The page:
It is regrettable that we no longer have a true “State of the Union” (SOTU) speech. Rather than hearing a recapitulation of the condition of the nation and where it’s headed, we get what appears to be little more than another campaign speech replete with a veritable Christmas-list of populist proposals and recommendations. Predictably, there were errors, omissions, and outright prevarications, and very little mention of the problems that have been exacerbated over the past several years, in the president’s speech this week.
First, however, a confession of sorts is in order. I didn’t watch the speech. When I was in college, I loved being lectured to by my ISU professors who were knowledgeable, competent, and capable. After all, that’s what I paid them for. Likewise, we pay our governmental leaders to be knowledgeable, competent, and capable and to keep their oath of office, to protect and defend the Constitution of the United States. When all they do proves their incompetence, and they obviously lied when they took the oath, I’m not going to subject myself to their self-aggrandizing propaganda. After all, I’m not a masochist, and I find it increasingly difficult to resist the impulse to throw things at my TV in response to superfluous rhetoric, grandstanding, self-congratulations, and mendacity. So I read his speeches, instead.
Much of Obama’s lecture Tuesday night was dedicated to his inexorable class warfare theme, pitting the middle class (who have been most adversely affected by the policies of the past six years) against the wealthy (who have done better than anyone during this administration). In advance of the delivery, he media had hyped this iteration of the SOTU as his “Robin Hood” speech. The metaphor hardly seems appropriate. Since Robin Hood stole from the Sheriff of Nottingham (not the rich from whom the sheriff had extorted the funds). As the head of the government, the President is essentially the Sheriff of Nottingham, who’s doing the extorting.
The President said, “Tonight, after a breakthrough year for America, our economy is growing and creating jobs at the fastest pace since 1999.” It would be wonderful for the nation if his policies had been conducive to our economic recovery and accelerated job growth. However, as we’ve documented before, these are occurring in spite of his policies, not because of them. It’s amazing what capitalistic economies can do when new obstacles are no longer being hurled in the way to thwart and stymy them!
“We are as free from the grip of foreign oil as we’ve been in almost 30 years. … Today, America is number one in oil and gas. … And thanks to lower gas prices and higher fuel standards, the typical family this year should save about $750 at the pump,” Obama declared. Again, this is with no help from his administration. The massive growth in domestic oil production has been primarily on state and private lands, while his administration has done everything possible to curtail it on federal ground and waterways. And it’s been primarily with technology opposed by his party and his administration. And there’s the power of capitalism again – simple supply and demand benefiting the consumer with increased competition.
Enigmatically, the President queried, “Will we allow ourselves to be sorted into factions and turned against one another? Or will we recapture the sense of common purpose that has always propelled America forward? … A better politics is one where we debate without demonizing each other.” It’s pretty difficult to take this counsel from one who has spent the past six years polarizing and dividing, based on income, party affiliation, ideology, and color.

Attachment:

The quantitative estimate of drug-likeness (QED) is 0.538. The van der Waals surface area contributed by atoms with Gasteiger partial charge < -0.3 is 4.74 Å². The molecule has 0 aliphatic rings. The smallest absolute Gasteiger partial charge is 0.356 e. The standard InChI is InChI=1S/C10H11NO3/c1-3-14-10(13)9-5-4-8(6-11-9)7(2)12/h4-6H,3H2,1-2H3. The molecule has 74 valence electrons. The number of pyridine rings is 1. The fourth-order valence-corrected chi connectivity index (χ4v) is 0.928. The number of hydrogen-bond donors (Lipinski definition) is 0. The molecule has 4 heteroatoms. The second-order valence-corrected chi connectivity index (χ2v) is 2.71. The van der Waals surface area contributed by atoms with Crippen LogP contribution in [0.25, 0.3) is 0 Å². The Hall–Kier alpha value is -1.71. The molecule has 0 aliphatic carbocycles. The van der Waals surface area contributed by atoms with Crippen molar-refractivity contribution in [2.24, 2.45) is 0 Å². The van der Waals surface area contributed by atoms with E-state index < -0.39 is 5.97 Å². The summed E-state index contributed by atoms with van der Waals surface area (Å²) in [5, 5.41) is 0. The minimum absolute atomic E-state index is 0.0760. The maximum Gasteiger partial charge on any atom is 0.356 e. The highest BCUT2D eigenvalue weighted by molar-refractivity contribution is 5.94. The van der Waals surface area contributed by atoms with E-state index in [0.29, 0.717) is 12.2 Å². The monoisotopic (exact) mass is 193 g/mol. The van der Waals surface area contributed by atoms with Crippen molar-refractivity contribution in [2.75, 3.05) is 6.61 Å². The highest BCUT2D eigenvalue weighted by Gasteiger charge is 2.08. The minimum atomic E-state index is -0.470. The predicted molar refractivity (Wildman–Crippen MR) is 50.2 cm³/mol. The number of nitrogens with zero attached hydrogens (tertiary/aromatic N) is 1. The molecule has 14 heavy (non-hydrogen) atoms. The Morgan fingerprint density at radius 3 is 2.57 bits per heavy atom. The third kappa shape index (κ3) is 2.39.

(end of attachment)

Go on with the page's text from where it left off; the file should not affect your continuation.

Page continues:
“In two weeks, I will send this Congress a budget filled with ideas that are practical, not partisan,” he said. This is encouraging. If he comes through on the promise, it will be the first time he’s offered anything to congress in six years that isn’t partisan. We won’t hold our breath.
“In the past year alone about 10 million uninsured Americans finally gained the security of health coverage.” This reminded me of an email I received from a friend last year that summarized the 2700 page ObamaCare legislation in four simple sentences. A. In order to insure the uninsured, we first have to un-insure the insured. B. Next, we require the newly un-insured to be re-insured. C. To re-insure the newly un-insured, they are required to pay extra charges to be re-insured. And D. The extra charges are required so that the original insured, who became un-insured and then became re-insured, can pay enough extra so that the original un-insured can be insured, free of charge to them. That explains a great deal of the President’s “10 million” figure.
“I am sending this Congress a bold new plan to lower the cost of community college — to zero.” I’m always amazed at the liberal mind that struggles with economic realities. The cost doesn’t go away, it’s just redistributed, or paid by someone else. And to the liberal politician, it’s always the taxpayer! Never mind that the cost is a scant $60 billion. What is that to a politician who can make a grandiose promise – and make someone else pay for it?
It really would have been nice to hear an actual analysis of the State of the Union. But alas, we just got another populist campaign speech. And even as such, it wasn’t much different than the hand-dryer in the lavatory that had a sticker attached which declared, “Press button for a speech from the president.”
Associated Press award winning columnist Richard Larsen is President of Larsen Financial, a brokerage and financial planning firm in Pocatello, Idaho and is a graduate of Idaho State University with degrees in Political Science and History and coursework completed toward a Master’s in Public Administration. He can be reached at firstname.lastname@example.org.